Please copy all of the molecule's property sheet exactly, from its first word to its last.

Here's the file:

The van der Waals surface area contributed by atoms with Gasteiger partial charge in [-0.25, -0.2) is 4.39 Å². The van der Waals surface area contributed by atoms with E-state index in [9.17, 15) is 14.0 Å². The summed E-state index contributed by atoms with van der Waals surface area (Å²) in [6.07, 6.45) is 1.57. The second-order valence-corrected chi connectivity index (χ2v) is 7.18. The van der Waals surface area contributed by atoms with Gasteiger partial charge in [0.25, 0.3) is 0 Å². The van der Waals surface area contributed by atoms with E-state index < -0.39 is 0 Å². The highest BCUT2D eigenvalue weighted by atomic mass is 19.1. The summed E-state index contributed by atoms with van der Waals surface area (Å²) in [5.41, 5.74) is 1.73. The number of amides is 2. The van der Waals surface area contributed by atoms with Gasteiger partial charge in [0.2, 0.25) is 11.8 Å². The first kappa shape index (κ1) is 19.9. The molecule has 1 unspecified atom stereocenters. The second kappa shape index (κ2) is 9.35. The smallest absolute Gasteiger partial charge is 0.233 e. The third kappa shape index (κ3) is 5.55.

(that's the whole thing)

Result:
The van der Waals surface area contributed by atoms with Gasteiger partial charge in [-0.25, -0.2) is 4.39 Å². The van der Waals surface area contributed by atoms with E-state index in [9.17, 15) is 14.0 Å². The summed E-state index contributed by atoms with van der Waals surface area (Å²) in [6.07, 6.45) is 1.57. The second-order valence-corrected chi connectivity index (χ2v) is 7.18. The van der Waals surface area contributed by atoms with Gasteiger partial charge in [0.25, 0.3) is 0 Å². The van der Waals surface area contributed by atoms with E-state index < -0.39 is 0 Å². The highest BCUT2D eigenvalue weighted by atomic mass is 19.1. The summed E-state index contributed by atoms with van der Waals surface area (Å²) in [5.41, 5.74) is 1.73. The number of amides is 2. The van der Waals surface area contributed by atoms with Gasteiger partial charge in [0.2, 0.25) is 11.8 Å². The first kappa shape index (κ1) is 19.9. The molecule has 1 unspecified atom stereocenters. The second kappa shape index (κ2) is 9.35. The smallest absolute Gasteiger partial charge is 0.233 e. The third kappa shape index (κ3) is 5.55.